WASHINGTON-If Democratic leaders are irked with Sen. Joseph Lieberman’s most recent policy positions or political remarks, they’re putting on a good game face. His chairmanship post is safe, they insist, and no one is worried he’ll defect to the GOP.

Lieberman, an independent who caucuses with the Democrats, recently announced that he had no intentions of campaigning for a Senate Democratic majority and that he would buck the Democrats on their signature pre-election tax-cut proposal.

Those comments, putting his erstwhile party at arm’s length and positioning Lieberman for an independent re-election run in 2012, irked Connecticut’s Congressional delegation and other state Democrats. But in Washington they elicited shrugs, and even some gushing praise, from his Senate colleagues.

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Sen. Joseph Lieberman: Hanging on to that chairmanship (Deirdre Shesgreen)

With Democrats prepared to lose seats, and possibly even their majority, it’s no wonder that party leaders want to keep Lieberman in the fold, even if the Connecticut independent is giving them heartburn behind the scenes.

“To those who question his loyalty to the caucus, I point to his voting record,” said Sen. Dick Durbin, D-Ill., who as the Democrat’s No. 2 Senate leader, is in charge of lining up votes for the party’s legislative agenda. “With very few exceptions, he’s been a reliable voting member of the Democratic caucus.”

Still, Lieberman’s role in the Senate and in the Democratic caucus after the November elections is unclear. He may end up with more clout if the Democrats’ ranks thin, even as he plays up his independence and flirts with the GOP, but he may have to walk a careful line.

“It’s not like they’ve embraced him because they love him deeply,” Norman Ornstein, a congressional expert at the American Enterprise Institute, a Washington think tank, said of Lieberman and Senate Democrats. “This is a marriage of convenience in some ways on both sides.”

For now, he said, both sides have an interest in staying together. But, he added, “Lieberman’s navigating through some interesting and tricky shoals here.”

As his 2012 re-election approaches, Lieberman has clearly concluded that he cannot win if he runs as a Democrat, so he needs to burnish his independent credentials and make nice with Republicans–or at least not creat ill-will, said Ornstein. At the same time, he needs to stay in the Democrats’ good graces as long as they are in the majority and have the power to dole out chairmanships.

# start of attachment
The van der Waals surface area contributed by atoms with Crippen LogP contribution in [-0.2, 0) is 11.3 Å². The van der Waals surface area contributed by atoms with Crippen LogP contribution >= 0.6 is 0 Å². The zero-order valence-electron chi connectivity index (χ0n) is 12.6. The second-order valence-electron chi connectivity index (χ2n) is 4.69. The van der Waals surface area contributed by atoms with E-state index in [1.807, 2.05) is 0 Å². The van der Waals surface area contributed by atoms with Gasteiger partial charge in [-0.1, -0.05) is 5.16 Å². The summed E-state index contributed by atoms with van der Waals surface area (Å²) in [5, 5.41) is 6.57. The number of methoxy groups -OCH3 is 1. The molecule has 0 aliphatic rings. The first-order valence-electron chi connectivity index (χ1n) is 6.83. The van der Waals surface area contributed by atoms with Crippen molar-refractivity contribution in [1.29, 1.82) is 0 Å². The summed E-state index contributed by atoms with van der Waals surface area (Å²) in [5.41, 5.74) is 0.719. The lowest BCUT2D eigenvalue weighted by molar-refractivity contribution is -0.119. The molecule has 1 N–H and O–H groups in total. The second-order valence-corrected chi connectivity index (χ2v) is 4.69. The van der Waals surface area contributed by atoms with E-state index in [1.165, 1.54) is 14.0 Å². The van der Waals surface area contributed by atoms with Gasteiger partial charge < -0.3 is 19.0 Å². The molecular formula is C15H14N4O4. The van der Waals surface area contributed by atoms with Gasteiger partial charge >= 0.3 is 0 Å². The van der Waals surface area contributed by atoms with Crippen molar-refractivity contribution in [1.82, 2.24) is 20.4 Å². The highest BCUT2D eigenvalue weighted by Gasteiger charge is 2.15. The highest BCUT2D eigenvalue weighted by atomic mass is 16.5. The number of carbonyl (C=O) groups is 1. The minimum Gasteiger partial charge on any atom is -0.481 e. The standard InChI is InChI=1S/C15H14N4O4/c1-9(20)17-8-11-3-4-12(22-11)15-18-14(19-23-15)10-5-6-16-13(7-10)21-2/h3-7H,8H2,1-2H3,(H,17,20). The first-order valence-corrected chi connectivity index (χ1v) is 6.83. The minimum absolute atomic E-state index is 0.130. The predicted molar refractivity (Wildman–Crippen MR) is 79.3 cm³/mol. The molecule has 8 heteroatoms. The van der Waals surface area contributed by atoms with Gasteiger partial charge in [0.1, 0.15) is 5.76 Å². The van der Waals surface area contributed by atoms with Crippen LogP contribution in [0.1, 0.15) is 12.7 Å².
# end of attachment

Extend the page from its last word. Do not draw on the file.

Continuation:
Ornstein said that although some Democrats probably still “grumble” about Lieberman’s role in the caucus, this political alliance will likely remain intact as long as Lieberman keeps voting with the Democrats on major procedural and policy votes. But the marriage could break up, he added, if Democrats sense that Lieberman’s only in it for his post at the helm of the Senate Homeland Security and Governmental Affairs Committee and if he begins siding with Republicans more regularly.

Lieberman, for his part, sees a new opening for himself in 2011, no matter who wins control of the chamber in the November elections. If, as expected, the Senate is more evenly split, Lieberman said his centrist credentials could give him more clout.

“The closer this Senate is, the more interesting-and the more opportunity for bipartisan coalitions to get things done,” Lieberman said. “And perhaps as an independent, I’ll have the opportunity to help bring those about.”

There’s no question Lieberman enjoys being in the middle of things, sought after for his vote and a source of political buzz. Last fall, Lieberman created a political firestorm when he signaled he would support a filibuster of health care reform if it included a public option. Amid the ensuing onslaught of liberal criticism, Lieberman told reporters, “I feel relevant.”

The need to feel relevant may be particularly acute for Lieberman, Ornstein said, because he was so roundly rejected by his party in 2006, as well as in his 2004 presidential bid. “To go from feeling your own party has rebuffed you to feeling like your votes matter so much,” the latter is a much better place to be, he said.

Lieberman raised the 2006 election unprompted in a recent interview by saying his loss to Ned Lamont in the Democratic primary was the “most painful day of my political life.” And the “most gratifying day” was going on to beat Lamont in the general election as an independent. In this role, he said he feels completely unshackled, not obliged to do anything because it’s in one party’s interest.

Sen. Claire McCaskill, D-Mo., said there’s little question that some in the party will be irritated with Lieberman’s recent comments, including his saying that the only reason he would like to see a Democratic majority is so that he can keep his Homeland Security post.

Some Democrats will want to strip him of his chairmanship, McCaskill said, although she said she did not think that is a good idea herself.

Durbin said that while no one’s chairmanship is guaranteed, there is strong support in the caucus for Lieberman and his hold on the homeland security committee post is safe. Durbin also said he has “no indication” that Lieberman would switch his caucus affiliation to the Republicans if it looked like they were going to win the majority.

Lieberman, asked what he might do if Republicans are one vote shy of a majority and come knocking on his door with offers in hand, said he would not answer a hypothetical question. But, he added, “I’ll just tell you, I’m happy where I am.”

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